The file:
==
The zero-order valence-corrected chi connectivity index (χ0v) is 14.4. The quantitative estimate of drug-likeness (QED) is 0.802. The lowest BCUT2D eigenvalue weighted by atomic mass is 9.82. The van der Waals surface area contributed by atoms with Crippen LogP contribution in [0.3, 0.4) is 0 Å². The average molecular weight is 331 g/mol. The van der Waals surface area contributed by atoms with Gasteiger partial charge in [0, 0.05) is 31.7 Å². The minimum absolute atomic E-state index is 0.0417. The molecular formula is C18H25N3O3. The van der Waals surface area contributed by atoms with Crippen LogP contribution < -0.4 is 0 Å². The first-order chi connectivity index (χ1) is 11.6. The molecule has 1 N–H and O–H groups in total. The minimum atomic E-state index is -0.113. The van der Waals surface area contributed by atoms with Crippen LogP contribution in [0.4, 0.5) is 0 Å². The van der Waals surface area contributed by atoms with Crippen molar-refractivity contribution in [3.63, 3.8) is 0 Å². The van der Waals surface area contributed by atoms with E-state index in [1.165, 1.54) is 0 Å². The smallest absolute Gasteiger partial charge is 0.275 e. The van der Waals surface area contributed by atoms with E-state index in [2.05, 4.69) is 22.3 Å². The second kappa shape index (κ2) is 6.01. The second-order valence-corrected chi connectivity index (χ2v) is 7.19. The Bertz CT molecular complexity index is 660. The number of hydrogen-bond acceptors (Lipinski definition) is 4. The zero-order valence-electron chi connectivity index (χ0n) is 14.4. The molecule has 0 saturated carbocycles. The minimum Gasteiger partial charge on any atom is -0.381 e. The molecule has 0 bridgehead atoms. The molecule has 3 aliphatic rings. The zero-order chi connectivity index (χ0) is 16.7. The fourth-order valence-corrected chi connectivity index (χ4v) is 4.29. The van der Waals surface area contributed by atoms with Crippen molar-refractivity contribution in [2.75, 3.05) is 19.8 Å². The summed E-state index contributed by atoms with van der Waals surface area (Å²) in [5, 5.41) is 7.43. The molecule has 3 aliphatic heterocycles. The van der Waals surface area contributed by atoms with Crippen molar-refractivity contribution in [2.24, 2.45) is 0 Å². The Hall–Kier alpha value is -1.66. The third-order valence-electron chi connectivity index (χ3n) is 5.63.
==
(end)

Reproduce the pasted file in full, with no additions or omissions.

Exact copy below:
The zero-order valence-corrected chi connectivity index (χ0v) is 14.4. The quantitative estimate of drug-likeness (QED) is 0.802. The lowest BCUT2D eigenvalue weighted by atomic mass is 9.82. The van der Waals surface area contributed by atoms with Crippen LogP contribution in [0.3, 0.4) is 0 Å². The average molecular weight is 331 g/mol. The van der Waals surface area contributed by atoms with Gasteiger partial charge in [0, 0.05) is 31.7 Å². The minimum absolute atomic E-state index is 0.0417. The molecular formula is C18H25N3O3. The van der Waals surface area contributed by atoms with Crippen LogP contribution < -0.4 is 0 Å². The first-order chi connectivity index (χ1) is 11.6. The molecule has 1 N–H and O–H groups in total. The minimum atomic E-state index is -0.113. The van der Waals surface area contributed by atoms with Crippen LogP contribution in [0.4, 0.5) is 0 Å². The van der Waals surface area contributed by atoms with Crippen molar-refractivity contribution in [3.63, 3.8) is 0 Å². The van der Waals surface area contributed by atoms with E-state index in [1.165, 1.54) is 0 Å². The smallest absolute Gasteiger partial charge is 0.275 e. The van der Waals surface area contributed by atoms with E-state index in [2.05, 4.69) is 22.3 Å². The second kappa shape index (κ2) is 6.01. The second-order valence-corrected chi connectivity index (χ2v) is 7.19. The Bertz CT molecular complexity index is 660. The number of hydrogen-bond acceptors (Lipinski definition) is 4. The zero-order valence-electron chi connectivity index (χ0n) is 14.4. The molecule has 0 saturated carbocycles. The minimum Gasteiger partial charge on any atom is -0.381 e. The molecule has 0 bridgehead atoms. The molecule has 3 aliphatic rings. The zero-order chi connectivity index (χ0) is 16.7. The fourth-order valence-corrected chi connectivity index (χ4v) is 4.29. The van der Waals surface area contributed by atoms with Crippen molar-refractivity contribution in [2.75, 3.05) is 19.8 Å². The summed E-state index contributed by atoms with van der Waals surface area (Å²) in [5, 5.41) is 7.43. The molecule has 3 aliphatic heterocycles. The van der Waals surface area contributed by atoms with Crippen molar-refractivity contribution in [2.24, 2.45) is 0 Å². The Hall–Kier alpha value is -1.66. The third-order valence-electron chi connectivity index (χ3n) is 5.63.